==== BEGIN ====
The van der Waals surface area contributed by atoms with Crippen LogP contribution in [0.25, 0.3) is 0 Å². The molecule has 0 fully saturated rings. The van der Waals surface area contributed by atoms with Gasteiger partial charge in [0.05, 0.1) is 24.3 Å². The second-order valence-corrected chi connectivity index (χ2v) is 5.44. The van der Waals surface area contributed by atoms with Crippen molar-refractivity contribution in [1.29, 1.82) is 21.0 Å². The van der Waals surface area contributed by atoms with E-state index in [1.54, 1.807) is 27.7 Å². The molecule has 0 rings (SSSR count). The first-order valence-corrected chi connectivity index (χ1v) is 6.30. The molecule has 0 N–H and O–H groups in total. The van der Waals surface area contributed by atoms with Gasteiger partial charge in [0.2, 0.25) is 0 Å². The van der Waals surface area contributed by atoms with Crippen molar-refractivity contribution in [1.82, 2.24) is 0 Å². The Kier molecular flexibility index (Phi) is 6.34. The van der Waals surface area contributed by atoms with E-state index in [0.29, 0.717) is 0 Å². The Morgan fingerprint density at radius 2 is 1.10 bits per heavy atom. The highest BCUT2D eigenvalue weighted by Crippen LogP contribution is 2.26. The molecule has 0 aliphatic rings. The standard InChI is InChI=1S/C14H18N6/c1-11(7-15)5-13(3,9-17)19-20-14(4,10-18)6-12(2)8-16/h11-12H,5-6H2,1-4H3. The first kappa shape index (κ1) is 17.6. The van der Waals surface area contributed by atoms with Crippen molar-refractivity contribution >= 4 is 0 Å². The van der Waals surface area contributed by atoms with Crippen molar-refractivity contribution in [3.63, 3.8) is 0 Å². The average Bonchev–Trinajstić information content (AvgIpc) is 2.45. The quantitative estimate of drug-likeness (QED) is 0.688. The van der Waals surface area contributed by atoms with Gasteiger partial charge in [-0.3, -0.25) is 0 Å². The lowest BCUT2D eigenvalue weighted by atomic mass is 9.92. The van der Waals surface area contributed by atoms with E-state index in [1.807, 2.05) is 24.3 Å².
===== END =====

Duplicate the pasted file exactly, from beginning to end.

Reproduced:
The van der Waals surface area contributed by atoms with Crippen LogP contribution in [0.25, 0.3) is 0 Å². The molecule has 0 fully saturated rings. The van der Waals surface area contributed by atoms with Gasteiger partial charge in [0.05, 0.1) is 24.3 Å². The second-order valence-corrected chi connectivity index (χ2v) is 5.44. The van der Waals surface area contributed by atoms with Crippen molar-refractivity contribution in [1.29, 1.82) is 21.0 Å². The van der Waals surface area contributed by atoms with E-state index in [1.54, 1.807) is 27.7 Å². The molecule has 0 rings (SSSR count). The first-order valence-corrected chi connectivity index (χ1v) is 6.30. The molecule has 0 N–H and O–H groups in total. The van der Waals surface area contributed by atoms with Gasteiger partial charge in [0.2, 0.25) is 0 Å². The van der Waals surface area contributed by atoms with Crippen molar-refractivity contribution in [1.82, 2.24) is 0 Å². The Kier molecular flexibility index (Phi) is 6.34. The van der Waals surface area contributed by atoms with E-state index in [0.29, 0.717) is 0 Å². The Morgan fingerprint density at radius 2 is 1.10 bits per heavy atom. The highest BCUT2D eigenvalue weighted by Crippen LogP contribution is 2.26. The molecule has 0 aliphatic rings. The standard InChI is InChI=1S/C14H18N6/c1-11(7-15)5-13(3,9-17)19-20-14(4,10-18)6-12(2)8-16/h11-12H,5-6H2,1-4H3. The first kappa shape index (κ1) is 17.6. The van der Waals surface area contributed by atoms with Crippen molar-refractivity contribution >= 4 is 0 Å². The van der Waals surface area contributed by atoms with Crippen molar-refractivity contribution in [3.63, 3.8) is 0 Å². The average Bonchev–Trinajstić information content (AvgIpc) is 2.45. The quantitative estimate of drug-likeness (QED) is 0.688. The van der Waals surface area contributed by atoms with Gasteiger partial charge in [-0.3, -0.25) is 0 Å². The lowest BCUT2D eigenvalue weighted by atomic mass is 9.92. The van der Waals surface area contributed by atoms with E-state index in [1.807, 2.05) is 24.3 Å².